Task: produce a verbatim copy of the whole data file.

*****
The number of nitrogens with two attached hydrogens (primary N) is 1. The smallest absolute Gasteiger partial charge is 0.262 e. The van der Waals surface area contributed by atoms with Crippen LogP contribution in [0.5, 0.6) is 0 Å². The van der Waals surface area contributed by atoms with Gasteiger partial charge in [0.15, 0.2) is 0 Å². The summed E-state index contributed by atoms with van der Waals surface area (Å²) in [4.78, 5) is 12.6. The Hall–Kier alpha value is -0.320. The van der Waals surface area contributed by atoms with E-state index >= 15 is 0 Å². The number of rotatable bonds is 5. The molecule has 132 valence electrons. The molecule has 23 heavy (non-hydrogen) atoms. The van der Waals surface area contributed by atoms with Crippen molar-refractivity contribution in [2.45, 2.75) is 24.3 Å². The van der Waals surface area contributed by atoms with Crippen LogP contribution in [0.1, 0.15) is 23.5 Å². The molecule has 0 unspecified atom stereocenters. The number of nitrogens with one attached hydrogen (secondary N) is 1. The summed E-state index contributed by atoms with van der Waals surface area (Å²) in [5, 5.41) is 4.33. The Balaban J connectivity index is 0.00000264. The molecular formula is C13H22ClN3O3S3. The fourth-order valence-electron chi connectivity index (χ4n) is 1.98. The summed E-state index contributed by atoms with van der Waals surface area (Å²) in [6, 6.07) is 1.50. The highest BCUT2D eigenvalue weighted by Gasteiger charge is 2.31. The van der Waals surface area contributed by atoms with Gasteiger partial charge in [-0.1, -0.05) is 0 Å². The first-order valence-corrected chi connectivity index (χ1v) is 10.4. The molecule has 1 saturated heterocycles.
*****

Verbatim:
The number of nitrogens with two attached hydrogens (primary N) is 1. The smallest absolute Gasteiger partial charge is 0.262 e. The van der Waals surface area contributed by atoms with Crippen LogP contribution in [0.5, 0.6) is 0 Å². The van der Waals surface area contributed by atoms with Gasteiger partial charge in [0.15, 0.2) is 0 Å². The summed E-state index contributed by atoms with van der Waals surface area (Å²) in [4.78, 5) is 12.6. The Hall–Kier alpha value is -0.320. The van der Waals surface area contributed by atoms with E-state index >= 15 is 0 Å². The number of rotatable bonds is 5. The molecule has 132 valence electrons. The molecule has 23 heavy (non-hydrogen) atoms. The van der Waals surface area contributed by atoms with Crippen molar-refractivity contribution in [2.45, 2.75) is 24.3 Å². The van der Waals surface area contributed by atoms with Crippen LogP contribution in [0.1, 0.15) is 23.5 Å². The molecule has 0 unspecified atom stereocenters. The number of nitrogens with one attached hydrogen (secondary N) is 1. The summed E-state index contributed by atoms with van der Waals surface area (Å²) in [5, 5.41) is 4.33. The Balaban J connectivity index is 0.00000264. The molecular formula is C13H22ClN3O3S3. The fourth-order valence-electron chi connectivity index (χ4n) is 1.98. The summed E-state index contributed by atoms with van der Waals surface area (Å²) in [6, 6.07) is 1.50. The highest BCUT2D eigenvalue weighted by Gasteiger charge is 2.31. The van der Waals surface area contributed by atoms with Gasteiger partial charge in [-0.1, -0.05) is 0 Å². The first-order valence-corrected chi connectivity index (χ1v) is 10.4. The molecule has 1 saturated heterocycles.